“Investors would be better off not trying to figure out what Chairman Powell will be doing next and better off spending time figuring out what the businesses they own are worth and what are the catalysts for capital appreciation.” 

Current market conditions 

Investment teams at US insurance companies had specifically said they saw interest rates likely remaining volatile throughout 2023. 

“We’re very mindful that we need to manage portfolios in a way that doesn’t meaningfully depend on bets on interest rate movements,” said Louis DiFranco, Head of Insurance Solutions, PGIM Fixed Income, in the recent Insurance Investor “Insurance Asset Management North America 2023” report.

“The US Federal Reserve will likely raise rates for another two or three meetings, but there is light at the end of the tunnel,” said DiFranco. 

In the same report, Thomas Holzheu, Chief Economist, Americas at Swiss Re, added that his company saw “the return to real interest rates as one of the paradigm shifts in our outlook”. 

“If you look at the interest rate forecasts and inflation expectations, we have moved to positive real yields in a very short period. I don’t expect a return to negative rates any time soon. It is a possibility as a tail risk but not a likely outcome,” he said. 

“Higher interest rates and slower output growth also appear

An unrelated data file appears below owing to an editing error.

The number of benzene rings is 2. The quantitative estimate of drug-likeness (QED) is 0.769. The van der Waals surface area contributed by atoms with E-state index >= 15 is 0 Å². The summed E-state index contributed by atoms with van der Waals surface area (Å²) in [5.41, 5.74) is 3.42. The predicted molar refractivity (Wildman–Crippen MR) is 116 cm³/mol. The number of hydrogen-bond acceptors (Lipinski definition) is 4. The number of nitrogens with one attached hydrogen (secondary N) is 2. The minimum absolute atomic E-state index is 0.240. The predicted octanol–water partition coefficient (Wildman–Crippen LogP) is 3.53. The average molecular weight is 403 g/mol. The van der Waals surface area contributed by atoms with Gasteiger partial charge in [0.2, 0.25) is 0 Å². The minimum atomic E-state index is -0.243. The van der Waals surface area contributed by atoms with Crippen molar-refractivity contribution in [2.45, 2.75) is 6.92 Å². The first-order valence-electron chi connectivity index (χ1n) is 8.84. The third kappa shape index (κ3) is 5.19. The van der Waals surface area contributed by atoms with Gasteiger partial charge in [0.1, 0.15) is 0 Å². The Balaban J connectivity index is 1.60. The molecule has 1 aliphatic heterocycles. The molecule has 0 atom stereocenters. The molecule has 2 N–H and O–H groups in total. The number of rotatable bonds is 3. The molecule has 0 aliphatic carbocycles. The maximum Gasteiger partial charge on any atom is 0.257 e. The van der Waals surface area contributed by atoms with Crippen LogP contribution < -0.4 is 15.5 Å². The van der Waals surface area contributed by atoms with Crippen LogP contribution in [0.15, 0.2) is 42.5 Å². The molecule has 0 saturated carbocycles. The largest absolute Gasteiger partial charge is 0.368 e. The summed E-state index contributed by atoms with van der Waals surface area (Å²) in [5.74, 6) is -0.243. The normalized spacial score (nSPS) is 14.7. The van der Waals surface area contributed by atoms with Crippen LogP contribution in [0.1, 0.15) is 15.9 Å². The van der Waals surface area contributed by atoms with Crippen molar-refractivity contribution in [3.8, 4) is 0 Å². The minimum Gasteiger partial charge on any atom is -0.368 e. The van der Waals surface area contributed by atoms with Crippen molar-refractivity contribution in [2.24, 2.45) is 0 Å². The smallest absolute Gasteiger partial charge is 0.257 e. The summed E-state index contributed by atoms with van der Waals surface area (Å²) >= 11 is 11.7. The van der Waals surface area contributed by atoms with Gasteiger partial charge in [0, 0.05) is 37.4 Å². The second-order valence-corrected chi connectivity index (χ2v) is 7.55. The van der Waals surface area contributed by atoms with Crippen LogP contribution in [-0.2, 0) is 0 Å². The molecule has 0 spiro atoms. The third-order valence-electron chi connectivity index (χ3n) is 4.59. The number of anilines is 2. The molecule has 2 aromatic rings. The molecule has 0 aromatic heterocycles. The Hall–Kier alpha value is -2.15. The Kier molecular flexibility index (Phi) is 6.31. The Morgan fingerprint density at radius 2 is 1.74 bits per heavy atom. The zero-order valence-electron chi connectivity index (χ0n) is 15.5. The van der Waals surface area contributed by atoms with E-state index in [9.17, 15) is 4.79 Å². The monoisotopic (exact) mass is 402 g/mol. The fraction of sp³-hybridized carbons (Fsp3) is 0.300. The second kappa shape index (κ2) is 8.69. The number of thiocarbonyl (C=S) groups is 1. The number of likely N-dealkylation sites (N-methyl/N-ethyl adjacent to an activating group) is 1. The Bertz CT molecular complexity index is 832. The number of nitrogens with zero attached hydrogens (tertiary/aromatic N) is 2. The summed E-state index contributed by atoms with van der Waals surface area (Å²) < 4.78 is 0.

to be weighing on business fixed investment."

Powell’s recent testimony also revealed that the US economy had slowed significantly last year, with real gross domestic product rising at a below-trend pace of 0.9%. “Although consumer spending appears to be expanding at a solid pace this quarter, other recent indicators point to subdued growth of spending and production,” he said.

“Higher interest rates and slower output growth also appear to be weighing on business fixed investment." He reiterated that the labour market remained tight, and unemployment was low. 

Powell’s comments on the economic situation were backed up by other central banks even with potential falls in inflation this week: A policymaker at the Bank of England said the UK’s interest rates should be held at 4% even amid signs of cooling inflation, rather than adding to pressure on the economy with a further rise in borrowing costs. 

Swati Dhingra, an external member of the Bank’s rate-setting monetary policy committee (MPC), said higher borrowing costs would pose a “material risk” to the UK economy during a speech in London this week. 

What it means for insurance 

The US insurance industry had largely seen bullish results in 2022, with many posting year surpluses and stronger Q4 revenues – after a lacklustre Q3 – but with unremarkable investment portfolio returns. 

Last year, Carlos Wong-Dupuy, Senior Director at AM Best, told Insurance Investor that the current era of higher interest rates and the increasing concerns related to climate trends and geopolitical risks added to the need for well-established players to restore profitability. This, he said, was needed to compensate for a long period of technical underperformance. 

Insurers saw high cat losses and a turbulent macroeconomic environment in 2022, so continuing market instability could be a further headache further in 2023.